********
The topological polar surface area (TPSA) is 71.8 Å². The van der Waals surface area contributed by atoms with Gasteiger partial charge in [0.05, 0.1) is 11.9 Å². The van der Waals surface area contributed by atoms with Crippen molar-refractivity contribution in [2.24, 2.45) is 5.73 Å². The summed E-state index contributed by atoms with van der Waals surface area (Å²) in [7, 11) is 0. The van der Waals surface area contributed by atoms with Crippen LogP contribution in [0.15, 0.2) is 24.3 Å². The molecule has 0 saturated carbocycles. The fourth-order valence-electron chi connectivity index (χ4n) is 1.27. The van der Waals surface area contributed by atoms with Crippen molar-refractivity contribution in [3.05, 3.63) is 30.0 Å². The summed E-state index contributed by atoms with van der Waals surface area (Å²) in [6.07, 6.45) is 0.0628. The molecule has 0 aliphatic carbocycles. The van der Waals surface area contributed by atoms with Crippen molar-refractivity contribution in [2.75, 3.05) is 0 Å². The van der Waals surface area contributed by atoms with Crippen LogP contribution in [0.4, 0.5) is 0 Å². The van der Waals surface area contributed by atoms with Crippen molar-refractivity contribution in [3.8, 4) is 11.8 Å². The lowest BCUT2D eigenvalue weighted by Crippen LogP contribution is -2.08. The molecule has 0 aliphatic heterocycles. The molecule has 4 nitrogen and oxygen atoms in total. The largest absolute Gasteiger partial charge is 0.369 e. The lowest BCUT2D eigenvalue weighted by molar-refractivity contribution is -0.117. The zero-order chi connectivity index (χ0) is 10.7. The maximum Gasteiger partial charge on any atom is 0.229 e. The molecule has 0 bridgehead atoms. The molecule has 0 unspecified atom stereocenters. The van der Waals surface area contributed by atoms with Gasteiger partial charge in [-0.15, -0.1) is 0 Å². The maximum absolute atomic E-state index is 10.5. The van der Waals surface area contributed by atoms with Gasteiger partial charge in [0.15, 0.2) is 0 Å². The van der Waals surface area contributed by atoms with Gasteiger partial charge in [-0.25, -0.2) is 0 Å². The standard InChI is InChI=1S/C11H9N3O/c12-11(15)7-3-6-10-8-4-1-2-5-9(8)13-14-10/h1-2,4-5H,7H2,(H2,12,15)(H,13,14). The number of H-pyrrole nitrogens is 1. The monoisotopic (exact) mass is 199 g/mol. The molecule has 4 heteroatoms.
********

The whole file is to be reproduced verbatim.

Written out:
The topological polar surface area (TPSA) is 71.8 Å². The van der Waals surface area contributed by atoms with Gasteiger partial charge in [0.05, 0.1) is 11.9 Å². The van der Waals surface area contributed by atoms with Crippen molar-refractivity contribution in [2.24, 2.45) is 5.73 Å². The summed E-state index contributed by atoms with van der Waals surface area (Å²) in [7, 11) is 0. The van der Waals surface area contributed by atoms with Crippen LogP contribution in [0.15, 0.2) is 24.3 Å². The molecule has 0 saturated carbocycles. The fourth-order valence-electron chi connectivity index (χ4n) is 1.27. The van der Waals surface area contributed by atoms with Crippen molar-refractivity contribution in [3.05, 3.63) is 30.0 Å². The summed E-state index contributed by atoms with van der Waals surface area (Å²) in [6.07, 6.45) is 0.0628. The molecule has 0 aliphatic carbocycles. The van der Waals surface area contributed by atoms with Crippen molar-refractivity contribution in [2.75, 3.05) is 0 Å². The van der Waals surface area contributed by atoms with Crippen LogP contribution in [0.4, 0.5) is 0 Å². The van der Waals surface area contributed by atoms with Crippen molar-refractivity contribution in [3.8, 4) is 11.8 Å². The lowest BCUT2D eigenvalue weighted by Crippen LogP contribution is -2.08. The molecule has 0 aliphatic heterocycles. The molecule has 4 nitrogen and oxygen atoms in total. The largest absolute Gasteiger partial charge is 0.369 e. The lowest BCUT2D eigenvalue weighted by molar-refractivity contribution is -0.117. The zero-order chi connectivity index (χ0) is 10.7. The maximum Gasteiger partial charge on any atom is 0.229 e. The molecule has 0 bridgehead atoms. The molecule has 0 unspecified atom stereocenters. The van der Waals surface area contributed by atoms with Gasteiger partial charge in [-0.15, -0.1) is 0 Å². The maximum absolute atomic E-state index is 10.5. The van der Waals surface area contributed by atoms with Gasteiger partial charge in [0.15, 0.2) is 0 Å². The van der Waals surface area contributed by atoms with Gasteiger partial charge in [-0.25, -0.2) is 0 Å². The standard InChI is InChI=1S/C11H9N3O/c12-11(15)7-3-6-10-8-4-1-2-5-9(8)13-14-10/h1-2,4-5H,7H2,(H2,12,15)(H,13,14). The number of H-pyrrole nitrogens is 1. The monoisotopic (exact) mass is 199 g/mol. The molecule has 4 heteroatoms.